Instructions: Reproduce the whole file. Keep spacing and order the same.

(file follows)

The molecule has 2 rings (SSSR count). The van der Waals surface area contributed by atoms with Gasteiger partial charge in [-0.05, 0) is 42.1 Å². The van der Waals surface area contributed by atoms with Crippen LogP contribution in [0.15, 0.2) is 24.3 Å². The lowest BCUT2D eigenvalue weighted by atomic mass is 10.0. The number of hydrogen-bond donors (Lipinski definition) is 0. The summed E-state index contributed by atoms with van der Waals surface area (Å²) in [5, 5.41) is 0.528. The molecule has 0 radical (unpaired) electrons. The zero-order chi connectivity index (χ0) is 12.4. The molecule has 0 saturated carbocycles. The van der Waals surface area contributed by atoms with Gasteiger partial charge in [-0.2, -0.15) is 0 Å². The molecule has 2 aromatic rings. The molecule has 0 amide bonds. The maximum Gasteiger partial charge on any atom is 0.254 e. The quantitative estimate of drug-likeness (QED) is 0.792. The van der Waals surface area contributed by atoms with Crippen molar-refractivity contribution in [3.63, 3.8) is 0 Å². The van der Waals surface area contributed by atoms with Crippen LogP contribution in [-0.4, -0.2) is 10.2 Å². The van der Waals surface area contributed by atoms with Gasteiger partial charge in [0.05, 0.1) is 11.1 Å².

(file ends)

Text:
The molecule has 2 rings (SSSR count). The van der Waals surface area contributed by atoms with Gasteiger partial charge in [-0.05, 0) is 42.1 Å². The van der Waals surface area contributed by atoms with Crippen LogP contribution in [0.15, 0.2) is 24.3 Å². The lowest BCUT2D eigenvalue weighted by atomic mass is 10.0. The number of hydrogen-bond donors (Lipinski definition) is 0. The summed E-state index contributed by atoms with van der Waals surface area (Å²) in [5, 5.41) is 0.528. The molecule has 0 radical (unpaired) electrons. The zero-order chi connectivity index (χ0) is 12.4. The molecule has 0 saturated carbocycles. The van der Waals surface area contributed by atoms with Gasteiger partial charge in [-0.2, -0.15) is 0 Å². The molecule has 2 aromatic rings. The molecule has 0 amide bonds. The maximum Gasteiger partial charge on any atom is 0.254 e. The quantitative estimate of drug-likeness (QED) is 0.792. The van der Waals surface area contributed by atoms with Crippen molar-refractivity contribution in [3.63, 3.8) is 0 Å². The van der Waals surface area contributed by atoms with Crippen LogP contribution in [-0.4, -0.2) is 10.2 Å². The van der Waals surface area contributed by atoms with Gasteiger partial charge in [0.05, 0.1) is 11.1 Å².